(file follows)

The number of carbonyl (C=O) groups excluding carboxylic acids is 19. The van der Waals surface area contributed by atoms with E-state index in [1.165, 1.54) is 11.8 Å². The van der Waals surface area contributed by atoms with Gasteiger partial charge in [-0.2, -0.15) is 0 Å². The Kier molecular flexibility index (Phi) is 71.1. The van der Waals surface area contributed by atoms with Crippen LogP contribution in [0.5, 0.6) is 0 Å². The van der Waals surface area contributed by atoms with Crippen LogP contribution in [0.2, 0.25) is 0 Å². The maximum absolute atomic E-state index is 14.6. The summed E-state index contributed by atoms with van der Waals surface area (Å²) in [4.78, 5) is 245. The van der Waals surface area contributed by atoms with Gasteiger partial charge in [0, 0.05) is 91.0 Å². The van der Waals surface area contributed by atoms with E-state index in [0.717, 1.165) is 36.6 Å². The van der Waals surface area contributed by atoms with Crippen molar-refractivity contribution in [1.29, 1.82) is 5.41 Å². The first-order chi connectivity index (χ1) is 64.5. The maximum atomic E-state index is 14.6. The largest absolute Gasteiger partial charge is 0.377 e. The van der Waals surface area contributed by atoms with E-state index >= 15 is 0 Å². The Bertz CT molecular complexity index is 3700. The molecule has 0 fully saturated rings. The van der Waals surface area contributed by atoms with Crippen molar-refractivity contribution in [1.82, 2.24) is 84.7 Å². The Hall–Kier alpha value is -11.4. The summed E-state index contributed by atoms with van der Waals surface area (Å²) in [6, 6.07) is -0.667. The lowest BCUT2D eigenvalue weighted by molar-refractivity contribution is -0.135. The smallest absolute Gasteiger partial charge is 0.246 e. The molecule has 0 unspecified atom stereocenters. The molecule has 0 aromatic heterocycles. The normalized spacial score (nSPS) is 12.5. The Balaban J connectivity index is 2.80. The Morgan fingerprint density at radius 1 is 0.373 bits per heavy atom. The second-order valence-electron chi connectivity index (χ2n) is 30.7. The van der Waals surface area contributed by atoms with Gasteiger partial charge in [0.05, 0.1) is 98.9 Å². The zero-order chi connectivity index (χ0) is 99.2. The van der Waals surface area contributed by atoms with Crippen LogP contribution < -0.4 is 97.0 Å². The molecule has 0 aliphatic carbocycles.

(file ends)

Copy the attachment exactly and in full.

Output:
The number of carbonyl (C=O) groups excluding carboxylic acids is 19. The van der Waals surface area contributed by atoms with E-state index in [1.165, 1.54) is 11.8 Å². The van der Waals surface area contributed by atoms with Gasteiger partial charge in [-0.2, -0.15) is 0 Å². The Kier molecular flexibility index (Phi) is 71.1. The van der Waals surface area contributed by atoms with Crippen LogP contribution in [0.5, 0.6) is 0 Å². The van der Waals surface area contributed by atoms with Crippen LogP contribution in [0.2, 0.25) is 0 Å². The maximum absolute atomic E-state index is 14.6. The summed E-state index contributed by atoms with van der Waals surface area (Å²) in [4.78, 5) is 245. The van der Waals surface area contributed by atoms with Gasteiger partial charge in [0, 0.05) is 91.0 Å². The van der Waals surface area contributed by atoms with E-state index in [0.717, 1.165) is 36.6 Å². The van der Waals surface area contributed by atoms with Crippen molar-refractivity contribution in [1.29, 1.82) is 5.41 Å². The first-order chi connectivity index (χ1) is 64.5. The maximum atomic E-state index is 14.6. The largest absolute Gasteiger partial charge is 0.377 e. The van der Waals surface area contributed by atoms with E-state index >= 15 is 0 Å². The Bertz CT molecular complexity index is 3700. The molecule has 0 fully saturated rings. The van der Waals surface area contributed by atoms with Crippen molar-refractivity contribution in [1.82, 2.24) is 84.7 Å². The Hall–Kier alpha value is -11.4. The summed E-state index contributed by atoms with van der Waals surface area (Å²) in [6, 6.07) is -0.667. The lowest BCUT2D eigenvalue weighted by molar-refractivity contribution is -0.135. The smallest absolute Gasteiger partial charge is 0.246 e. The molecule has 0 unspecified atom stereocenters. The molecule has 0 aromatic heterocycles. The normalized spacial score (nSPS) is 12.5. The Balaban J connectivity index is 2.80. The Morgan fingerprint density at radius 1 is 0.373 bits per heavy atom. The second-order valence-electron chi connectivity index (χ2n) is 30.7. The van der Waals surface area contributed by atoms with Gasteiger partial charge in [0.05, 0.1) is 98.9 Å². The zero-order chi connectivity index (χ0) is 99.2. The van der Waals surface area contributed by atoms with Crippen LogP contribution < -0.4 is 97.0 Å². The molecule has 0 aliphatic carbocycles.